4. Describe the etiology and pathogenesis of Type I (IDDM) diabetes.
  5. Describe the etiology and pathogenesis of Type 2 diabetes.
  6. Describe the long-term complications of diabetes.
  7. Explain the genetics of diabetes.
  8. Explain the interrelationship between glycemic control and periodontitis.
  9. Make the genetic connection between the increased risk for periodontitis and diabetes.
  10. Explain the pathophysiological mechanism involved in the destruction of collagen, accelerated alveolar bone loss and diabetes.
  11. Evaluate direct and indirect evidence considering diabetes as a risk factor for periodontal health.
  12. Compare the effect of mechanical periodontal treatment and systemic antibiotics therapy in improving periodontal status as well as glycemic control.
  13. Describe the connection between diabetes and oral health in older adults.
    • Link between diabetes and periodontal disease
    • How the disease develops
    • How it is treated
    • Other health problems linked to diabetes
    • How to protect teeth and gums
  14. Provide patient teaching in the following areas:
  15. Describe the connection between bacterial infections and diabetes.
  16. List various microorganisms that are risk indicators for periodontitis in diabetic patients.
  17. Describe the study that explored the hypothesis that control of periodontal infection improves metabolic control of diabetes
    Elaborate on the link between severe periodontal disease in pregnant women and increased risk of delivering pre-term low birth weight babies, and discuss the possible reason for this relationship.
  18. Describe the role of saliva in fighting plaque and gum disease.
  19. Identify signs and symptoms of diabetic emergencies–hypoglycemia and hyperglycemia–and suggest emergency measures during a dental appointment.
  20. Establish the connection between diabetes and periodontal disease.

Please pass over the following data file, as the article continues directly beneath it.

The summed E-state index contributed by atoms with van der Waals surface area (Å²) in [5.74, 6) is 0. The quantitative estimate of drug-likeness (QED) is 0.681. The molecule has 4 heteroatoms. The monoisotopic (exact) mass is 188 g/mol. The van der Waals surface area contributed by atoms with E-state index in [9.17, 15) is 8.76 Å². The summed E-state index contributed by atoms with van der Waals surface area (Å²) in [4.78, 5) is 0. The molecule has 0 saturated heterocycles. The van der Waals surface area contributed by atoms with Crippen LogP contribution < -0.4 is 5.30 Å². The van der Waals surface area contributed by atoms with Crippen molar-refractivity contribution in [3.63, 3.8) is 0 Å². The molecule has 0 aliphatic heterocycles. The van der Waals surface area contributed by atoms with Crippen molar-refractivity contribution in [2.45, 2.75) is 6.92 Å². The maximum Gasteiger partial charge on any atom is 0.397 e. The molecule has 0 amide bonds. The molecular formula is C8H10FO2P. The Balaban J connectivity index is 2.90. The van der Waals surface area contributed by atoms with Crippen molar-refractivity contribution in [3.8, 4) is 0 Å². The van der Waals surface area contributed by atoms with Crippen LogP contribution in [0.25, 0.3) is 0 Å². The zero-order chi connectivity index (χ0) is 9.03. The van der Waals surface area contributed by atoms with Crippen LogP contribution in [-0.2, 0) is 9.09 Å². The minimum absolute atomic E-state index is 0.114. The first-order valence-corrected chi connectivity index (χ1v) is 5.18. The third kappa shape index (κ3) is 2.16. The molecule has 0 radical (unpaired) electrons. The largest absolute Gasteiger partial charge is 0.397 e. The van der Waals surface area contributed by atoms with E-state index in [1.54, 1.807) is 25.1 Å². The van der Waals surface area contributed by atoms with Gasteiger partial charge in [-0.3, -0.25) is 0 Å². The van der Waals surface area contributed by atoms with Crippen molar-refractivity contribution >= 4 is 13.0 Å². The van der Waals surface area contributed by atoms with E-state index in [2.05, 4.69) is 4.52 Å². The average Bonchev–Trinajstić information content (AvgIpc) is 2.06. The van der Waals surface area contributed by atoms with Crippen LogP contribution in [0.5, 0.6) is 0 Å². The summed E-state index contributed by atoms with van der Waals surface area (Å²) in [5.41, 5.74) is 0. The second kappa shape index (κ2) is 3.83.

21. Explain the pathophysiology of dental infections in diabetic patients and list factors contributing to periodontal disease.
  22. Explain the importance of maintaining natural dentition in diabetic patients.
  23. Explain to the patient the link between diabetes and periodontal disease.
  24. Explain the link between diabetes and periodontal disease , and discuss the impact of factors such as diabetic control, blood vessel changes, bacteria and smoking on the disease.
  25. Emphasize the importance of good diabetic control on controlling the periodontal disease, and vice versa.
  26. Describe to the patient the progression of periodontal disease from gingivitis to periodontitis.
  27. Describe the treatment of periodontal disease, including plaque removal and periodontal surgery.
  28. Provide 4 important tips to a diabetic patient regarding dental health and oral surgery.
  29. Discuss other oral problems linked to diabetes, such as dental cavities, thrush, dry mouth.

To assess the effectiveness of the course material, we ask that you evaluate your achievement of each learning objective on a scale of A to D (A=excellent, B=good, C=fair, D=unsatisfactory). Please indicate your responses next to each learning objective and return it to us with your completed exam.